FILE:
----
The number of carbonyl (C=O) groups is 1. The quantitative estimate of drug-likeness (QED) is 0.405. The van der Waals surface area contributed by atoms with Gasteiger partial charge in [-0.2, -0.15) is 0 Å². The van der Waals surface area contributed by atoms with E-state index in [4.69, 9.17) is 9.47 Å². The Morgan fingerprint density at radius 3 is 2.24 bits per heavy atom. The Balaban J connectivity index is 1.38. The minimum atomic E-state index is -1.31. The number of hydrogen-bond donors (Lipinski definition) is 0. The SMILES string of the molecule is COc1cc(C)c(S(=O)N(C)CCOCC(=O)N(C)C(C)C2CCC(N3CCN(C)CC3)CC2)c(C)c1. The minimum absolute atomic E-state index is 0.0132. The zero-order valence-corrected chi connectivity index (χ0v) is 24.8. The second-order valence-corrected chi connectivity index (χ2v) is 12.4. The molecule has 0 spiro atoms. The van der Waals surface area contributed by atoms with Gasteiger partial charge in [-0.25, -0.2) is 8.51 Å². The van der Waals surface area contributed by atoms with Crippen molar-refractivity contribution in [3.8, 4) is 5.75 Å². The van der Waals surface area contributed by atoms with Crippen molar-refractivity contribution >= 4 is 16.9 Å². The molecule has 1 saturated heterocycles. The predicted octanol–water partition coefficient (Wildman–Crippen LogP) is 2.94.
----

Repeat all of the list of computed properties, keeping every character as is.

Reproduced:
The number of carbonyl (C=O) groups is 1. The quantitative estimate of drug-likeness (QED) is 0.405. The van der Waals surface area contributed by atoms with Gasteiger partial charge in [-0.2, -0.15) is 0 Å². The van der Waals surface area contributed by atoms with E-state index in [4.69, 9.17) is 9.47 Å². The Morgan fingerprint density at radius 3 is 2.24 bits per heavy atom. The Balaban J connectivity index is 1.38. The minimum atomic E-state index is -1.31. The number of hydrogen-bond donors (Lipinski definition) is 0. The SMILES string of the molecule is COc1cc(C)c(S(=O)N(C)CCOCC(=O)N(C)C(C)C2CCC(N3CCN(C)CC3)CC2)c(C)c1. The minimum absolute atomic E-state index is 0.0132. The zero-order valence-corrected chi connectivity index (χ0v) is 24.8. The second-order valence-corrected chi connectivity index (χ2v) is 12.4. The molecule has 0 spiro atoms. The van der Waals surface area contributed by atoms with Gasteiger partial charge in [-0.25, -0.2) is 8.51 Å². The van der Waals surface area contributed by atoms with Crippen molar-refractivity contribution in [3.8, 4) is 5.75 Å². The van der Waals surface area contributed by atoms with Crippen molar-refractivity contribution >= 4 is 16.9 Å². The molecule has 1 saturated heterocycles. The predicted octanol–water partition coefficient (Wildman–Crippen LogP) is 2.94.